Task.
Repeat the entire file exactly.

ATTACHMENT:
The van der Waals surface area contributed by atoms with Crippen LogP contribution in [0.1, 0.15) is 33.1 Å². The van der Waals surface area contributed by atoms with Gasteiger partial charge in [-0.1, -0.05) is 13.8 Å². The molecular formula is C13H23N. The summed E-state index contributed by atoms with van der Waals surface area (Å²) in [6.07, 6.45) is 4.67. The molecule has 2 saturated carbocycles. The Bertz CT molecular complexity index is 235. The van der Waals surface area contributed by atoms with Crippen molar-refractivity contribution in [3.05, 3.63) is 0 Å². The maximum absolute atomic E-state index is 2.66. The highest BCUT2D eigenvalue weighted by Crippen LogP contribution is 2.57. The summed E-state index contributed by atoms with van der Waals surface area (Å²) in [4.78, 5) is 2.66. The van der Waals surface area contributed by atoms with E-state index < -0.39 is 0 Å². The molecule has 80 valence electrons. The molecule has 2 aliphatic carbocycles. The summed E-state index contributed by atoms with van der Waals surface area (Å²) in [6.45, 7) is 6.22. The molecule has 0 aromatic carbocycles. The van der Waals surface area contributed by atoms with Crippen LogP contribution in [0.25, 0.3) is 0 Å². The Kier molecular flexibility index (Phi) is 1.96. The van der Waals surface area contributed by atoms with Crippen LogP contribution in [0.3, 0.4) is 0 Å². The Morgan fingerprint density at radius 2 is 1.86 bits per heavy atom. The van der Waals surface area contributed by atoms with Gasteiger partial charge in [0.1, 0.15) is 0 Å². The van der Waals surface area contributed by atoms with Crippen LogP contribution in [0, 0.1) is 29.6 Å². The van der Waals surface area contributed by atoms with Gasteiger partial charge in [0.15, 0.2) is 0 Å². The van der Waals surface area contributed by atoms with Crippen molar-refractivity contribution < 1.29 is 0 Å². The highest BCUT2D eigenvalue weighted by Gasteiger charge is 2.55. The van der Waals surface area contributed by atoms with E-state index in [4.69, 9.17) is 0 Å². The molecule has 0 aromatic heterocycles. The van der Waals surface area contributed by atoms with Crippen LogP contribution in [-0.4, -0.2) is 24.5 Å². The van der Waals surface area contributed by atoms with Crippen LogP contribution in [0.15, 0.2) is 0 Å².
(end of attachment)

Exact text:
The van der Waals surface area contributed by atoms with Crippen LogP contribution in [0.1, 0.15) is 33.1 Å². The van der Waals surface area contributed by atoms with Gasteiger partial charge in [-0.1, -0.05) is 13.8 Å². The molecular formula is C13H23N. The summed E-state index contributed by atoms with van der Waals surface area (Å²) in [6.07, 6.45) is 4.67. The molecule has 2 saturated carbocycles. The Bertz CT molecular complexity index is 235. The van der Waals surface area contributed by atoms with Crippen molar-refractivity contribution in [3.05, 3.63) is 0 Å². The maximum absolute atomic E-state index is 2.66. The highest BCUT2D eigenvalue weighted by Crippen LogP contribution is 2.57. The summed E-state index contributed by atoms with van der Waals surface area (Å²) in [4.78, 5) is 2.66. The van der Waals surface area contributed by atoms with E-state index < -0.39 is 0 Å². The molecule has 80 valence electrons. The molecule has 2 aliphatic carbocycles. The summed E-state index contributed by atoms with van der Waals surface area (Å²) in [6.45, 7) is 6.22. The molecule has 0 aromatic carbocycles. The van der Waals surface area contributed by atoms with Crippen LogP contribution in [0.25, 0.3) is 0 Å². The Kier molecular flexibility index (Phi) is 1.96. The van der Waals surface area contributed by atoms with Crippen LogP contribution in [0.3, 0.4) is 0 Å². The Morgan fingerprint density at radius 2 is 1.86 bits per heavy atom. The van der Waals surface area contributed by atoms with Gasteiger partial charge in [0.1, 0.15) is 0 Å². The van der Waals surface area contributed by atoms with Crippen LogP contribution in [0, 0.1) is 29.6 Å². The van der Waals surface area contributed by atoms with Gasteiger partial charge in [0.15, 0.2) is 0 Å². The van der Waals surface area contributed by atoms with Crippen molar-refractivity contribution < 1.29 is 0 Å². The highest BCUT2D eigenvalue weighted by Gasteiger charge is 2.55. The van der Waals surface area contributed by atoms with E-state index in [4.69, 9.17) is 0 Å². The molecule has 0 aromatic heterocycles. The van der Waals surface area contributed by atoms with Crippen LogP contribution in [-0.4, -0.2) is 24.5 Å². The van der Waals surface area contributed by atoms with Crippen LogP contribution in [0.15, 0.2) is 0 Å².